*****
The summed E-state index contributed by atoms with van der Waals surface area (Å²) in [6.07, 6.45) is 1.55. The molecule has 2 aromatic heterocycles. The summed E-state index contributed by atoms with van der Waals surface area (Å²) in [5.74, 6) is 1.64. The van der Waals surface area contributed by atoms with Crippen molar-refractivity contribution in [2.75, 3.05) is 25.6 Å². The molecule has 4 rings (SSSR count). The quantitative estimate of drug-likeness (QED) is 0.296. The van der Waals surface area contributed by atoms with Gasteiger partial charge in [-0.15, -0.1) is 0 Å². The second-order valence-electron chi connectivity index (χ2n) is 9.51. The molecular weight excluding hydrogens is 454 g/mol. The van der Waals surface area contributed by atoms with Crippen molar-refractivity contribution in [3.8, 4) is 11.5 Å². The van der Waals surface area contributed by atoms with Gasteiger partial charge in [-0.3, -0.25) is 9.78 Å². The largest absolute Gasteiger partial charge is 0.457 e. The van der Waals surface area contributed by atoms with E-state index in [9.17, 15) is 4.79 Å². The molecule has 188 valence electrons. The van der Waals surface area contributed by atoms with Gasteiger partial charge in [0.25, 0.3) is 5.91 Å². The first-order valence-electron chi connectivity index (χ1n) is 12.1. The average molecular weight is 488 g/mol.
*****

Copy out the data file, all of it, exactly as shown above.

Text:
The summed E-state index contributed by atoms with van der Waals surface area (Å²) in [6.07, 6.45) is 1.55. The molecule has 2 aromatic heterocycles. The summed E-state index contributed by atoms with van der Waals surface area (Å²) in [5.74, 6) is 1.64. The van der Waals surface area contributed by atoms with Crippen molar-refractivity contribution in [2.75, 3.05) is 25.6 Å². The molecule has 4 rings (SSSR count). The quantitative estimate of drug-likeness (QED) is 0.296. The van der Waals surface area contributed by atoms with Gasteiger partial charge in [-0.15, -0.1) is 0 Å². The second-order valence-electron chi connectivity index (χ2n) is 9.51. The molecular weight excluding hydrogens is 454 g/mol. The van der Waals surface area contributed by atoms with Crippen molar-refractivity contribution in [3.8, 4) is 11.5 Å². The van der Waals surface area contributed by atoms with Gasteiger partial charge in [-0.3, -0.25) is 9.78 Å². The largest absolute Gasteiger partial charge is 0.457 e. The van der Waals surface area contributed by atoms with E-state index in [9.17, 15) is 4.79 Å². The molecule has 188 valence electrons. The van der Waals surface area contributed by atoms with Gasteiger partial charge in [0.25, 0.3) is 5.91 Å². The first-order valence-electron chi connectivity index (χ1n) is 12.1. The average molecular weight is 488 g/mol.